The Committee of 100 on the Federal City honors planning and land use that promotes its mission to advocate “responsible planning and land use in Washington, D.C…., which give Washington its historic distinction and natural beauty, while responding to the special challenges of 21st century development.” In support of its mission, the Committee advocates for planning, zoning, parks & environment, transportation, and historic preservation.
Committee of 100 Chair Stephen Hansen presenting Douglas Jemal with a Vision Award for the Hecht Company Warehouse (2016)
Categories of Vision Awards. Since 2001, the Committee of 100 has annually presented Vision Awards to recognize projects, programs, plans, and the work of organizations and individuals that are visionary, innovative, and provide notable benefit to the District of Columbia. Nominations should demonstrate sensitivity to neighborhoods, historic elements, public space, and/or natural features, and may have a citywide or smaller area focus.
• Projects, Programs, or Plans: Awarded for undertakings that have been developed to benefit the District of Columbia as a whole, or to serve as an exemplary achievement to be copied and duplicated in other areas of the District.
Nominations may include completed projects, published plans, and programs undertaken by individuals, groups, or organizations (profit or non-profit/ governmental or private). They may also include educational and stewardship programs that promote innovative and visionary land use, planning, and/or historic preservation efforts that reflect the mission of the Committee of 100.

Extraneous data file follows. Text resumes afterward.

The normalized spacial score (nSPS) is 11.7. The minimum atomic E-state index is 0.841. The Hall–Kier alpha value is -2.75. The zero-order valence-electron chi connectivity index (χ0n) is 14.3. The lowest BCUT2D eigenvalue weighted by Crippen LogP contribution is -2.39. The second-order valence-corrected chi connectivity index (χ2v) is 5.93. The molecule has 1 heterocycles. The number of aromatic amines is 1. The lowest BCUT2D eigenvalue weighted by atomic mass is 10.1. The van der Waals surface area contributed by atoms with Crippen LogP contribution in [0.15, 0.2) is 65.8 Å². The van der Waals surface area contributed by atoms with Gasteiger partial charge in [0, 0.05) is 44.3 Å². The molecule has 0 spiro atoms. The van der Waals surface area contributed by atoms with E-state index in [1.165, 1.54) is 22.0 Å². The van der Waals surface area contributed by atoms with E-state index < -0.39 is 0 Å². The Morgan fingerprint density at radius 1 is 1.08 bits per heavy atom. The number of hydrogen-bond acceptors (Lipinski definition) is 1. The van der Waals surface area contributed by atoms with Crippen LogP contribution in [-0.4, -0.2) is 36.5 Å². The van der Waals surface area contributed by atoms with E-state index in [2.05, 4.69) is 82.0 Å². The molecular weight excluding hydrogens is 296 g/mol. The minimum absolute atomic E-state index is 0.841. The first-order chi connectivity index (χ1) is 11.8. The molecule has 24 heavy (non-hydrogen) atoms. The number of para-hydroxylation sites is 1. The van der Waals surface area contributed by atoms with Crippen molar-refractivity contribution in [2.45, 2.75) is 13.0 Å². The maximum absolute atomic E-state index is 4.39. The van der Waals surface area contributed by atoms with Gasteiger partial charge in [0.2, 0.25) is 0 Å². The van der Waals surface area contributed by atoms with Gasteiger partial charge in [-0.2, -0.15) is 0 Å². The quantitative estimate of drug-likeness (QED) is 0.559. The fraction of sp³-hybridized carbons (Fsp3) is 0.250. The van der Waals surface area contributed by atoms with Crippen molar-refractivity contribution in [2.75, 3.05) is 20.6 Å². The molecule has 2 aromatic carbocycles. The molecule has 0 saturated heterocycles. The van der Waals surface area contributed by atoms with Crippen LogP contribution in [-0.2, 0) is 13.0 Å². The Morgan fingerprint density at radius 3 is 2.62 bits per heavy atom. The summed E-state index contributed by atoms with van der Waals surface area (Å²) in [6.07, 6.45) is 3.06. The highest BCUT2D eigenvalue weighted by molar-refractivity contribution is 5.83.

• Organizations: Awarded to public, private, non-profit, or philanthropic organizations located in the District of Columbia for an exemplary body of work not restricted to one project, plan, or program.
• Individuals: Nominations for individuals (for public service, activism, or lifetime achievement) should be for those who have devoted significant professional or voluntary time and effort to planning and land use in the District of Columbia. The focus of the individual may be on citywide planning and land use or he/she may have demonstrated a more local neighborhood focus or a project by project focus.
For the Lifetime Achievement award, nominations must be for an individual whose work has benefited the District of Columbia, as a whole or in part, within one or more of the advocacy areas in which the Committee engages. The intent is not only to recognize a lifetime achievement but also the work done to date by an individual that rises to the level of visionary and has benefited the District of Columbia.
Vision Awards Ceremony attendees enjoying refreshments and conviviality before and after the awards ceremony (2016)